My name is Geordi. I create games about empathy. I am a passionate advocate for accessibility in game. I live with my dog, Boy. Perhaps, most importantly, I am Deaf* and a signer who know 5 Sign Languages (British, American, Jordanian, Estonian and Russian)!
I have always been eager to help people in some way. And while it has been a long journey to where I am now, I am excited to use games as a medium to help raise awareness about disability and accessibility.
Out of the works in my portfolio, I believe that the games ‘Noisy Silence’ and ‘Human Solutions’ reflect who I am as a person best. Noisy Silence was created as a narrative game that explored experiences and struggles of a Deaf person (me!). It was designed specifically to elicit emapthy from players, so they might better understand life from a Deaf point of view. Human Solutions was created for Global Game Jam 2019 when the revealed theme of ‘repair’ inspired an idea. I wanted to create something that demonstrated how many disabled people, including Deaf people, do not feel that we need to be ‘fixed’ or ‘repaired’, as often seems to be a societal goal.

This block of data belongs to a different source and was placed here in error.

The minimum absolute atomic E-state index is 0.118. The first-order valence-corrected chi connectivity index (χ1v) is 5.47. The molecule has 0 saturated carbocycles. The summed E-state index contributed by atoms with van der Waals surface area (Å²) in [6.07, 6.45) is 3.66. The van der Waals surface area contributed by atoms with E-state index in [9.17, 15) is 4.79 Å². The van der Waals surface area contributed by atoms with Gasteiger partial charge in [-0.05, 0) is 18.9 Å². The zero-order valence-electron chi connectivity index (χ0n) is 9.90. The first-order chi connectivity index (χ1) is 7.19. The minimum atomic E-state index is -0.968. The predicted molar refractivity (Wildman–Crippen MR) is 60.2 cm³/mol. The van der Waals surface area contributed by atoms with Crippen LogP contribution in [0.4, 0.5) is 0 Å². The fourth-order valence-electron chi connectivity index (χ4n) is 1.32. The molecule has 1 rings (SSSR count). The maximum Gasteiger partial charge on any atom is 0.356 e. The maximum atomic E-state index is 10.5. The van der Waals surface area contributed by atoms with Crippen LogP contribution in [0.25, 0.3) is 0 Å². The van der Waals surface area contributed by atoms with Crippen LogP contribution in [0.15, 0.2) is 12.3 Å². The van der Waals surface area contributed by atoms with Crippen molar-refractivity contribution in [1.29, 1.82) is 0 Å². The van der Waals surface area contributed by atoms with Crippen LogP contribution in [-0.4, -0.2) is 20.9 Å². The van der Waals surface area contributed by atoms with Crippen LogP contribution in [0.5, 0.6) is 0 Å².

I aspire to continue my education and obtain my PhD. I enjoy researching and hope to discover a way to integrate sign language into VR games rather than rely on text (like subtitles) for accessibility. This idea was inspired by my brother (who is also Deaf) and our attempts to play games such as World of Warcraft (WoW) together. We struggled, as he is fluent in Sign Language but less so written English. British Sign Language has its own grammatical structure and rules are different to English, so it cannot be directly translated. I found that trying to explain the jargon associated with WoW via text to be difficult, and wanted to find a way to speak (or, in this case, sign) in our common language.
I am a Deaf Game Designer, and I look forward to new and exciting opportunities to create accessible and thought-provoking games!
*Deaf with capital D (as opposed to deaf with a lower-case d) describes being Deaf as a cultural identity instead of a medical condition.